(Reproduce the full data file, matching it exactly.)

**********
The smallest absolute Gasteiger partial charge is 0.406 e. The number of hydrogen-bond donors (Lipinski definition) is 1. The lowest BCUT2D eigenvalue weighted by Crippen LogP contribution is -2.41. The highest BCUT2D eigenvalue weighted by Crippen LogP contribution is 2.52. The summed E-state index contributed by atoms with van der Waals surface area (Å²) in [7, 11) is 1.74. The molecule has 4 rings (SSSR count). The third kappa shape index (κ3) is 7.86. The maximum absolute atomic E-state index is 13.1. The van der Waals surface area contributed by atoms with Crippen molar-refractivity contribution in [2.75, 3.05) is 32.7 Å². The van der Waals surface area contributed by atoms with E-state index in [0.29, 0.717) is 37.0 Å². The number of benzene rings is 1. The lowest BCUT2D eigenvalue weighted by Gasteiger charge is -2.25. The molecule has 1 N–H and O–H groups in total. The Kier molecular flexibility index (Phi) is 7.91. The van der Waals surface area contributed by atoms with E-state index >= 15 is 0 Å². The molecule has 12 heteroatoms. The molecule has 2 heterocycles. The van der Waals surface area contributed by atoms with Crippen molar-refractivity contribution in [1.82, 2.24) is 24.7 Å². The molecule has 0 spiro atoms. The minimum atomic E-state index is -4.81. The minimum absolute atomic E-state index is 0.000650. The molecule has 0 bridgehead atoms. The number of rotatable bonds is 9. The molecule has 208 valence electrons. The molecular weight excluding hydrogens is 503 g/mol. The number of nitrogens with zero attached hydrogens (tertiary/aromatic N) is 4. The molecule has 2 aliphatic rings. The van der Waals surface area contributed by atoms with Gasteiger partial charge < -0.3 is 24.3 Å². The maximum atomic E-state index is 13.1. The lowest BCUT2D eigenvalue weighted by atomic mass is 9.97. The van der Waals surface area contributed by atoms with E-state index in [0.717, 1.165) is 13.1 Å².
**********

The smallest absolute Gasteiger partial charge is 0.406 e. The number of hydrogen-bond donors (Lipinski definition) is 1. The lowest BCUT2D eigenvalue weighted by Crippen LogP contribution is -2.41. The highest BCUT2D eigenvalue weighted by Crippen LogP contribution is 2.52. The summed E-state index contributed by atoms with van der Waals surface area (Å²) in [7, 11) is 1.74. The molecule has 4 rings (SSSR count). The third kappa shape index (κ3) is 7.86. The maximum absolute atomic E-state index is 13.1. The van der Waals surface area contributed by atoms with Crippen molar-refractivity contribution in [2.75, 3.05) is 32.7 Å². The van der Waals surface area contributed by atoms with E-state index in [0.29, 0.717) is 37.0 Å². The number of benzene rings is 1. The lowest BCUT2D eigenvalue weighted by Gasteiger charge is -2.25. The molecule has 1 N–H and O–H groups in total. The Kier molecular flexibility index (Phi) is 7.91. The van der Waals surface area contributed by atoms with E-state index >= 15 is 0 Å². The molecule has 12 heteroatoms. The molecule has 2 heterocycles. The van der Waals surface area contributed by atoms with Crippen molar-refractivity contribution in [1.82, 2.24) is 24.7 Å². The molecule has 0 spiro atoms. The minimum atomic E-state index is -4.81. The minimum absolute atomic E-state index is 0.000650. The molecule has 0 bridgehead atoms. The number of rotatable bonds is 9. The molecule has 208 valence electrons. The molecular weight excluding hydrogens is 503 g/mol. The number of nitrogens with zero attached hydrogens (tertiary/aromatic N) is 4. The molecule has 2 aliphatic rings. The van der Waals surface area contributed by atoms with Gasteiger partial charge < -0.3 is 24.3 Å². The maximum atomic E-state index is 13.1. The lowest BCUT2D eigenvalue weighted by atomic mass is 9.97. The van der Waals surface area contributed by atoms with E-state index in [0.717, 1.165) is 13.1 Å².